In August 1619, Francis Lodowyck was born in London to Waldrave Lodowyck and Judith Roussel, prominent members of the London Dutch church. Self-educated, Francis became a wealthy merchant like his father, trading in books and cloth on the Continent, but his innovative system for a universal language, outlined in A Common Writing (1647) and The Ground-Work, or Foundation Laid…for the Framing of a New Perfect Language (1652), eventually earned him the respect of the Royal Society, whose members elected the sixty-two-year-old amateur to their distinguished ranks in 1681. His election might have been hastened earlier by his friendships with Samuel Hartlib[*] and Robert Hooke had it not been hindered more by his lack of formal schooling.
Unlike Bishop John Wilkins, another Royal Society fellow who attempted a universal language, Lodowyck appears to have been motivated—at least, initially—by a material desire for more expeditious international trade. Long before Wilkins would help found the Royal Society, his Mercury (1641) inspired Lodowyck’s language system, which in turn, laid the foundation for Wilkins’s later development in An Essay Towards a Real Character (1668). Quite fittingly, Lodowyck (along with John Aubrey) attempted to improve Wilkins’s Essay after the latter’s death, though the project was ultimately abandoned. Lodowyck’s third and final published work, An Essay Towards an Universal Alphabet, appeared in a larger work of Royal Society scholarship, Philosophical Transactions (1686), thirty-four years after The Ground-Work.
Though known in his time only for his work in linguistics, Lodowyck left behind many unpublished, uncirculated manuscripts, including a utopian fiction (ironically called A Country Not Named) that explored his radical theology. His writings reveal he believed, among other heterodoxies, that men preexisted Adam and that the Bible was only applicable as a history of the Jewish people. He almost certainly came to these heresies through the influence of Isaac La Peyrere’s Prae-Adamitae, a banned book of which Lodowyck owned both an English and Latin copy. Yet, in spite of these potentially alienating, private beliefs, Lodowyck still managed to situate himself firmly within the public scientific community of Restoration England, counting amongst his friends and acquaintances such influential minds as George Dalgarno, John Ray, Edmund Halley, Christopher Wren, and Abraham Hill.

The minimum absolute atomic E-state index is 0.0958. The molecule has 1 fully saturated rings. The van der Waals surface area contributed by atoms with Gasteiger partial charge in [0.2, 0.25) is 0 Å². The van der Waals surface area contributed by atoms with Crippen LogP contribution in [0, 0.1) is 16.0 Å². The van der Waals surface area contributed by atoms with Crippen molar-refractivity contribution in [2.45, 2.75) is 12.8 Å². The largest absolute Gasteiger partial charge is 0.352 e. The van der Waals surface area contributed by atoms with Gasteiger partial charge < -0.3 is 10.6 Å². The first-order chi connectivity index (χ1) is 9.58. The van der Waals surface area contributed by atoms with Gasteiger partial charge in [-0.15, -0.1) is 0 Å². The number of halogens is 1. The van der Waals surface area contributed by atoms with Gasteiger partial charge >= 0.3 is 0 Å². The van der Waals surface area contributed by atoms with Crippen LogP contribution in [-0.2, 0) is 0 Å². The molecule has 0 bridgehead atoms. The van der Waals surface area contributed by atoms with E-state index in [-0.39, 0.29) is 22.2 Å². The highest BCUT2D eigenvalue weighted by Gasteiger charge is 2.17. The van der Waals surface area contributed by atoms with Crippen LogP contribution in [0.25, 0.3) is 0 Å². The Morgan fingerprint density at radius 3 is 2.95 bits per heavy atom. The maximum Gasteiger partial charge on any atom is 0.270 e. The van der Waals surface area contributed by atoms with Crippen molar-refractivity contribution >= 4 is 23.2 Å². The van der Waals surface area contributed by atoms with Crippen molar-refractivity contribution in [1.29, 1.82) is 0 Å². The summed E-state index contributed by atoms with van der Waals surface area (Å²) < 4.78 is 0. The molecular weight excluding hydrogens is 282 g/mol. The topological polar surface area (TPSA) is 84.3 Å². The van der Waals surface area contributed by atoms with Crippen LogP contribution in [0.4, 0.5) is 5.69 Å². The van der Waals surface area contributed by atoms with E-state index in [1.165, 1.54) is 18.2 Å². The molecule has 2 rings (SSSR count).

Lodowyck died in January 1694 in London.
[*] Though Hartlib was never a fellow of the Royal Society, his “Circle” of correspondents was an important influence on the foundation and membership of the Society.
“Francis Lodwick: A Brief Sketch.” Centre for Early Modern Studies. Oxford, 2004-2010. Web. 9 October 2014.
Salmon, Vivian. “Lodwick, Francis.” Oxford Dictionary of National Biography. Oxford UP, 2004. Web. 9 October 2014.